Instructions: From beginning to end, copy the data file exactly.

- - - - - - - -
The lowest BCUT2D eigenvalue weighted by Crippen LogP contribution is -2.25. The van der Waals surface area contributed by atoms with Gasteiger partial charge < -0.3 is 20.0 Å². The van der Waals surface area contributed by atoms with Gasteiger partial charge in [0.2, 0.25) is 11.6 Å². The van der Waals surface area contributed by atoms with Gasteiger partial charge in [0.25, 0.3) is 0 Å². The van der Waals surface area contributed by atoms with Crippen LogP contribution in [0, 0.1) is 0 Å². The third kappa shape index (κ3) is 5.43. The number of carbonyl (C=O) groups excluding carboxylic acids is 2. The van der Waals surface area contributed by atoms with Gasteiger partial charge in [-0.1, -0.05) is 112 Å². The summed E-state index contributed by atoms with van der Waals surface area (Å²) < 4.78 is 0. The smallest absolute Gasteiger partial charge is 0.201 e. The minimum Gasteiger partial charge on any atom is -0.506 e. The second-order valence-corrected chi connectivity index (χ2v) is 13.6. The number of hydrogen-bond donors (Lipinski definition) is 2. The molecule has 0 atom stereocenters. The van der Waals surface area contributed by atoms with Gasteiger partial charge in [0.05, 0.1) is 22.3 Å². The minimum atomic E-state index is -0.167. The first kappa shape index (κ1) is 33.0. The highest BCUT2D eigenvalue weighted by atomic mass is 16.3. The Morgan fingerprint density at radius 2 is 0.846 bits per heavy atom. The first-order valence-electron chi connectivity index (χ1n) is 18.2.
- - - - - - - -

The lowest BCUT2D eigenvalue weighted by Crippen LogP contribution is -2.25. The van der Waals surface area contributed by atoms with Gasteiger partial charge < -0.3 is 20.0 Å². The van der Waals surface area contributed by atoms with Gasteiger partial charge in [0.2, 0.25) is 11.6 Å². The van der Waals surface area contributed by atoms with Gasteiger partial charge in [0.25, 0.3) is 0 Å². The van der Waals surface area contributed by atoms with Crippen LogP contribution in [0, 0.1) is 0 Å². The third kappa shape index (κ3) is 5.43. The number of carbonyl (C=O) groups excluding carboxylic acids is 2. The van der Waals surface area contributed by atoms with Gasteiger partial charge in [-0.1, -0.05) is 112 Å². The summed E-state index contributed by atoms with van der Waals surface area (Å²) < 4.78 is 0. The smallest absolute Gasteiger partial charge is 0.201 e. The minimum Gasteiger partial charge on any atom is -0.506 e. The second-order valence-corrected chi connectivity index (χ2v) is 13.6. The number of hydrogen-bond donors (Lipinski definition) is 2. The molecule has 0 atom stereocenters. The van der Waals surface area contributed by atoms with Gasteiger partial charge in [0.05, 0.1) is 22.3 Å². The minimum atomic E-state index is -0.167. The first kappa shape index (κ1) is 33.0. The highest BCUT2D eigenvalue weighted by atomic mass is 16.3. The Morgan fingerprint density at radius 2 is 0.846 bits per heavy atom. The first-order valence-electron chi connectivity index (χ1n) is 18.2.